Aloe Vera Plant Care – How to Grow an Aloe Plant

Aloe Vera has healing properties, and owing to this it has become very popular. Plus, it looks good and is sure to enhance the beauty of your home. It also helps that growing this plant is easy. As long as you cater to its water and sunlight needs, you can expect a healthy plant. These plants do best in hot climates and having them in wooden sheds enables you to mimic such conditions. Where you live in a warm area, you can have the plants in the outdoors.

With most succulents, you find that propagation takes place by way of leaf cuttings. But with aloe, this is not the case. Instead, you need young clone plants from an adult plant for the propagation. How you handle the young plants will determine how successful the planting process will be. Let’s get started on this rewarding journey.

Transplanting

For a while, the young plants will require sheltered conditions where you can monitor their water intake. It is in these conditions that you will also look at the moisture content in the soil. As they grow, you will notice that these plants have large leaves and a short root system. Thus, there are times when the top may get too heavy for the roots to support it. Where this happens, you must move the plant to a bigger pot where the roots can develop further.

You could get to a point where you can no longer move the plant to another pot owing to the aloe’s size. In this situation, you can opt to remove the young clones and place them in separate containers. However, this will depend on what you would like from the plant. It is in this way that you can decide when it is time to transplant the plants.

Sunlight

These plants do best when they have at least eight hours of sunlight exposure each day. Thus, when you do have them in wooden sheds, ensure that they are towards a south-facing window. If they are outdoors, position them towards the north where they can get adequate daylight. This warmth promotes their growth and is sure to be a significant contributor to their health.

Note that the positioning will depend on the hemisphere in which you live. Where you live in the north, a south-facing or western window will receive lots of daylight. The reverse holds. You should thus consider this when positioning the plants.

Though these plants thrive in warm areas, this is not to say that they cannot do well in cold regions. As long as the temperatures are not below (-4) degrees Celsius, they will do well. Where temperatures in your area can go below this, it is best to have the plants indoors. Here, you can manage the conditions and make them suitable for the plants.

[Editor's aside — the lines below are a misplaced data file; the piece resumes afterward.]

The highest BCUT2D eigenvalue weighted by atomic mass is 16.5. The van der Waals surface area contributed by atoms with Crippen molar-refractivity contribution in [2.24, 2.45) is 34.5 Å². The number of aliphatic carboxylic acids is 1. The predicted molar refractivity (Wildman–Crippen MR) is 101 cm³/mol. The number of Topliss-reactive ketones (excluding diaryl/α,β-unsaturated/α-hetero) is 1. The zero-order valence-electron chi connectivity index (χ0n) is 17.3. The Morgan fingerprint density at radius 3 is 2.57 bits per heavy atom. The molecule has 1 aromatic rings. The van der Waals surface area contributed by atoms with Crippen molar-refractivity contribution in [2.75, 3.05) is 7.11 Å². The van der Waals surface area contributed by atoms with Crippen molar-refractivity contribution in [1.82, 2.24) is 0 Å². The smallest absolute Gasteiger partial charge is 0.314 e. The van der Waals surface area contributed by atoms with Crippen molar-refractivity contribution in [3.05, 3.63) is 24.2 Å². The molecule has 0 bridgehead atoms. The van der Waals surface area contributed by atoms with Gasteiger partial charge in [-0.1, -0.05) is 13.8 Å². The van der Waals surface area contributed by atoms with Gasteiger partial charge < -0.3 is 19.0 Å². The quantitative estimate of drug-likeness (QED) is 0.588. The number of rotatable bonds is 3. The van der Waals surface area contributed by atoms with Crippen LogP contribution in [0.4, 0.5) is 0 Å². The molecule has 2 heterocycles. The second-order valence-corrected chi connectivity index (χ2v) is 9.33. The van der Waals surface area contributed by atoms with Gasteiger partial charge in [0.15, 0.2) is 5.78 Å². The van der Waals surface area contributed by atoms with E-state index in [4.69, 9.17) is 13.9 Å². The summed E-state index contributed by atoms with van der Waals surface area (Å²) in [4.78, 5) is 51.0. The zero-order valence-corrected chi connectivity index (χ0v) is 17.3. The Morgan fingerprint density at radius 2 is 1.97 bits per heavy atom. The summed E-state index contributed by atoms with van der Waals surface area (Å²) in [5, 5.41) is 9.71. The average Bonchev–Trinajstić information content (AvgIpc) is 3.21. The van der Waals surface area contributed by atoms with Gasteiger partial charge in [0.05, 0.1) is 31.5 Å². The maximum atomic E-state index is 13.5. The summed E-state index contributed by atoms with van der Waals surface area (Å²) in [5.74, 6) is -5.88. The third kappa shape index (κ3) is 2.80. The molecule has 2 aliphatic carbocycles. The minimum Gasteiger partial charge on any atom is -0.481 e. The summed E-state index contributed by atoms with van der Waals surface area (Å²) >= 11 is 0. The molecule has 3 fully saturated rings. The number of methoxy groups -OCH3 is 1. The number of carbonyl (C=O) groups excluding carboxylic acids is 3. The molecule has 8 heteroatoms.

If you are unsure of whether you can have these plants in your region, it helps to consider the hardiness zone in which you live. 9, 10, and 11 are the most ideal for anyone looking to enjoy these plants throughout the year. For other regions, temporary movements to the indoors may be necessary to keep the plants alive.

Yes, these plants do best in hot areas. As much as this is the case, it is possible to burn them. If the leaves begin to turn brown, this is an indication that there is a need for intervention. Move the plant to a partially shaded area or alter the indoor conditions, where applicable.

Drainage

Aloe Vera does best in dry and hot conditions. As such, it will do well in soil that does not have much water. Where the soil is not well-draining, the plant is likely to suffer root rot and die. Standing water is a no-no, and you should look into the drainage capabilities of the soil before commencing planting. You can use a potting mix designed for cactus. Alternatively, you could make a soil mix by having gravel, sand, and soil in one pot. The bottom of the pot you use should have a hole in it which will allow excess water to flow out.

Where you plan on having the plant outdoors, here is a simple trick you can use to assess the drainage capability. Start by making a small pit in the soil and filling it with water. If the water drains too fast or does not drain completely at the end of a day, the site is not ideal. Suppose there is no water in the hole at the end of the period, add some more water. Wait another day and check if there is water in the hole.

Planting

When planting, you must take care such that the roots do not come into contact with the soil. The leaves of the plant are fleshy, and when left in the soil, they can rot. Thus, as you plant the aloe, ensure that the root ball lies below the soil surface. You can then add some gravel to the soil as a means to reduce evaporation. It also helps in keeping the soil in place. It is important to note that skipping this step will not affect your plant, and you can do so. If you decide to use some stones, look into the colours which would work for your purpose. Suppose you live in a cold region, go for white stones. They work great in reflecting warmth from the sun to the plant, helping it to thrive.

With most plants, watering starts as soon as the plant goes into the ground. However, that is not the case with aloe. Given that you will use young parts of the plant, the chances are high that there will be some damage to the roots. You should thus give the plant enough time to heal. Failure to do this can promote root rot and render your efforts futile. The availability of water in the leaves ensures that the plant does not lack moisture during this time.

After that, note that watering should take place based on the plant’s needs. Where the soil feels damp to the touch at a depth of three inches, the plant can do without water for several days. When weeding, be gentle as the soil around the roots is loose and could come apart with ease. Unlike most plants, aloe can do without fertilizer. Thus, unless it is necessary, you can skip this step.

All the best!

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